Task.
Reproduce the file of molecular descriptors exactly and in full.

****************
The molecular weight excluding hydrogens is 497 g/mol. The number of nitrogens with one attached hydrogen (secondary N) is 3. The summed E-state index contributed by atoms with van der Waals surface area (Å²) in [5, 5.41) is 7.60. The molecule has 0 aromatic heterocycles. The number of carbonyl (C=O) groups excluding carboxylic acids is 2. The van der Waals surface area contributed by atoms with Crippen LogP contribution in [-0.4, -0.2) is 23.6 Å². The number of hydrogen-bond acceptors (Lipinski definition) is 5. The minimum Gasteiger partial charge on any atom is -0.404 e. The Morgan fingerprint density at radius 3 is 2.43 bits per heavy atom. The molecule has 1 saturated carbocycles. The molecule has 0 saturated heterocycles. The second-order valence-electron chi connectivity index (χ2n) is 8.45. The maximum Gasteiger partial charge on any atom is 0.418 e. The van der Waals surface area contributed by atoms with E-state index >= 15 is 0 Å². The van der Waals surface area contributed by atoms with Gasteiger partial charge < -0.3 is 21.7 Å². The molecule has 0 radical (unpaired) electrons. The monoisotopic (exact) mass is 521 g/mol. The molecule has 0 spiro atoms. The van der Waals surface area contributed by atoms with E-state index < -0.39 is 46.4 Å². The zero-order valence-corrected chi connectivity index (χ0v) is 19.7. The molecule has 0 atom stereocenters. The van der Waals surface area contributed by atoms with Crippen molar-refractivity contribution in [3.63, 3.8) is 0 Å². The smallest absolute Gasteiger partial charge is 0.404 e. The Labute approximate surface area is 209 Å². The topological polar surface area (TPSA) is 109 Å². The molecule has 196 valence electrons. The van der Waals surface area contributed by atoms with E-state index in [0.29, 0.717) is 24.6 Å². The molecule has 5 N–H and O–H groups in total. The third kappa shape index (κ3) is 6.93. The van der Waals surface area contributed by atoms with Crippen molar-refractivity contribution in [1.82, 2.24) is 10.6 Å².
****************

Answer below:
The molecular weight excluding hydrogens is 497 g/mol. The number of nitrogens with one attached hydrogen (secondary N) is 3. The summed E-state index contributed by atoms with van der Waals surface area (Å²) in [5, 5.41) is 7.60. The molecule has 0 aromatic heterocycles. The number of carbonyl (C=O) groups excluding carboxylic acids is 2. The van der Waals surface area contributed by atoms with Crippen LogP contribution in [-0.4, -0.2) is 23.6 Å². The number of hydrogen-bond acceptors (Lipinski definition) is 5. The minimum Gasteiger partial charge on any atom is -0.404 e. The Morgan fingerprint density at radius 3 is 2.43 bits per heavy atom. The molecule has 1 saturated carbocycles. The molecule has 0 saturated heterocycles. The second-order valence-electron chi connectivity index (χ2n) is 8.45. The maximum Gasteiger partial charge on any atom is 0.418 e. The van der Waals surface area contributed by atoms with E-state index >= 15 is 0 Å². The van der Waals surface area contributed by atoms with Gasteiger partial charge < -0.3 is 21.7 Å². The molecule has 0 radical (unpaired) electrons. The monoisotopic (exact) mass is 521 g/mol. The molecule has 0 spiro atoms. The van der Waals surface area contributed by atoms with E-state index < -0.39 is 46.4 Å². The zero-order valence-corrected chi connectivity index (χ0v) is 19.7. The molecule has 0 atom stereocenters. The van der Waals surface area contributed by atoms with Crippen molar-refractivity contribution in [3.63, 3.8) is 0 Å². The smallest absolute Gasteiger partial charge is 0.404 e. The Labute approximate surface area is 209 Å². The topological polar surface area (TPSA) is 109 Å². The molecule has 196 valence electrons. The van der Waals surface area contributed by atoms with E-state index in [0.29, 0.717) is 24.6 Å². The molecule has 5 N–H and O–H groups in total. The third kappa shape index (κ3) is 6.93. The van der Waals surface area contributed by atoms with Crippen molar-refractivity contribution in [1.82, 2.24) is 10.6 Å².